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Basketball Shoes vs Sneakers

Updated: Oct 9, 2019

“Sneakers” have come a long way from the late 1800’s when they did not even have a right or left foot, but the term has come to be used as a general term much like Tennis shoes. We all know there are shoes made specifically for tennis given how much abuse the sole takes on the court, but many still use it interchangeably for other shoes with more specific applications. Several websites actually refer to Allen Iverson basketball shoes as “sneakers” and more generally “shoes”, so while we will give you the differences by definition, sneakers is a term used loosely.

Generally, sneakers are more of a jack of all trades; a comfortable shoe with a durable sole that is made to be worn all day. They are relatively light compared to a basketball shoe, usually very well ventilated, and can be worn to the gym, for a walk, or even out for a night on the town.

Basketball shoes are a basketball specific shoe, that can be worn all day, but are typically much heavier, and not as comfortable for casual wear. Today’s fashion has grown to accept them as a statement almost like a Rolex for many with endorsements from NBA players like Jordan and Iverson. Basketball shoes in general have more ankle support, lateral support, heel support, and a softer sole.

  • Ankle support: With all the pivoting and direction changes, the added ankle support improves performance and more importantly the safety of the player helping reduce ankle injuries. Depending on what position or your style of play, you may want more, or less ankle support, so you have improved flexibility.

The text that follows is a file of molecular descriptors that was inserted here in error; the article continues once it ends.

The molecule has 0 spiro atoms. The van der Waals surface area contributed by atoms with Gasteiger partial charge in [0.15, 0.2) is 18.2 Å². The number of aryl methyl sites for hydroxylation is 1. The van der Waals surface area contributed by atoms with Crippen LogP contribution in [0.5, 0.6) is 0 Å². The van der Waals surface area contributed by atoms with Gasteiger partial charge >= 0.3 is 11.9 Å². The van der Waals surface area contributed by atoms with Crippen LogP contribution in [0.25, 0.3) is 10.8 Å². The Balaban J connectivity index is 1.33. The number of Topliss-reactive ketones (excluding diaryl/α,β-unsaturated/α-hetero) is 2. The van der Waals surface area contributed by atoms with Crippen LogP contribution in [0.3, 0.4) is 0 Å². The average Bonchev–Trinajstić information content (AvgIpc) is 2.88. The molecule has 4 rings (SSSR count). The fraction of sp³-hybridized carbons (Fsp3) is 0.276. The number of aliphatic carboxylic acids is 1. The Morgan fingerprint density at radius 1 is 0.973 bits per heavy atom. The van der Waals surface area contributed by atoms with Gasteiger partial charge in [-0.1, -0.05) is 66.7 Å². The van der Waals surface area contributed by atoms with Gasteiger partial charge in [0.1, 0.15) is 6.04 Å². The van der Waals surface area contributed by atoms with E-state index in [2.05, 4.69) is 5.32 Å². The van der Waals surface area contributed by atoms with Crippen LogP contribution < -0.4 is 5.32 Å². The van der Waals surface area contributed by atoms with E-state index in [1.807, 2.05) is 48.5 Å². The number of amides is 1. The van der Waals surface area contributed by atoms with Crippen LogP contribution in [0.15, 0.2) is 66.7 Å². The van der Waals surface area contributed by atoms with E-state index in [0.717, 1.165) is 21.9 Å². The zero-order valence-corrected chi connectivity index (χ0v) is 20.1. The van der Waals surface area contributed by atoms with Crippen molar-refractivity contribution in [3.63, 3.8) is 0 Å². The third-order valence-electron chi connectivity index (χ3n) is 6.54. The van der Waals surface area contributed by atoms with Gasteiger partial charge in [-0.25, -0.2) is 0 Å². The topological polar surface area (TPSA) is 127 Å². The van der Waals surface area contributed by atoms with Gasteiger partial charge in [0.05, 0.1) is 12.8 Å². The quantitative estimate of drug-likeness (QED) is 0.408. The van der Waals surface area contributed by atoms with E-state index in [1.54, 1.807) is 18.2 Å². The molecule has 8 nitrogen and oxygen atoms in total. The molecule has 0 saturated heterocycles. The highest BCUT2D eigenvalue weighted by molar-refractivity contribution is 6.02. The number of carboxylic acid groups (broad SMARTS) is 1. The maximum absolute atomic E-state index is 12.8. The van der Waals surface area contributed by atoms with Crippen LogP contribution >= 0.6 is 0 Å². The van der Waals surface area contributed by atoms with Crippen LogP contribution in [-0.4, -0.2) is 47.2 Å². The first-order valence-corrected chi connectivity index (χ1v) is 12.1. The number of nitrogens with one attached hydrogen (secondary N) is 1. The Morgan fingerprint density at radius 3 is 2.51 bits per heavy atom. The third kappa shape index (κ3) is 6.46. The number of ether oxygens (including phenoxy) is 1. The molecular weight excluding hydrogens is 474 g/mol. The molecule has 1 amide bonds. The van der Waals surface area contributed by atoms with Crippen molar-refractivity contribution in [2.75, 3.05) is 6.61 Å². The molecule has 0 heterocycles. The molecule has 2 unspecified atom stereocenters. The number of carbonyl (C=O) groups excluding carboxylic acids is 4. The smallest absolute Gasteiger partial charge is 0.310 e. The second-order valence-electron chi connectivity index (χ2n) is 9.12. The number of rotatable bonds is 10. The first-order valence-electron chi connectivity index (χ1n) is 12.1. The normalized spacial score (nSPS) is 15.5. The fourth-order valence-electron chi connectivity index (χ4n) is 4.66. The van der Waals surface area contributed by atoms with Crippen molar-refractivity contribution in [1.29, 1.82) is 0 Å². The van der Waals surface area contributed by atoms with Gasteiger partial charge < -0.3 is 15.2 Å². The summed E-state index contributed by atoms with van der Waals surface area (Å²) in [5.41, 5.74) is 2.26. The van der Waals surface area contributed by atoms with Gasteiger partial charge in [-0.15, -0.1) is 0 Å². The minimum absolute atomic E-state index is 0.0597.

• Lateral Support: The lateral forces on the court are tough on a shoe, so reinforcing the side of the shoe improves stability and the life of the shoe.

  • Heel Support: Obviously a lot of jumping means a lot of impact on your heels and everything above (all of you if you are playing right), and the added cushion can make for a more enjoyable game and less pain the next day.

  • Softer Sole: Basketball shoes tend to have softer soles for added grip on the court. This can also be a negative if you are going to wear them as a casual shoe since the soles are made for a smooth surface. You can shop for an outdoor basketball shoe which may last longer on an outdoor court, but they will not grip as well indoors.

Jordan Nike Men's Courtside 23 Basketball Shoe

Skechers Men's Classic Fit-Delson-Camden Sneaker

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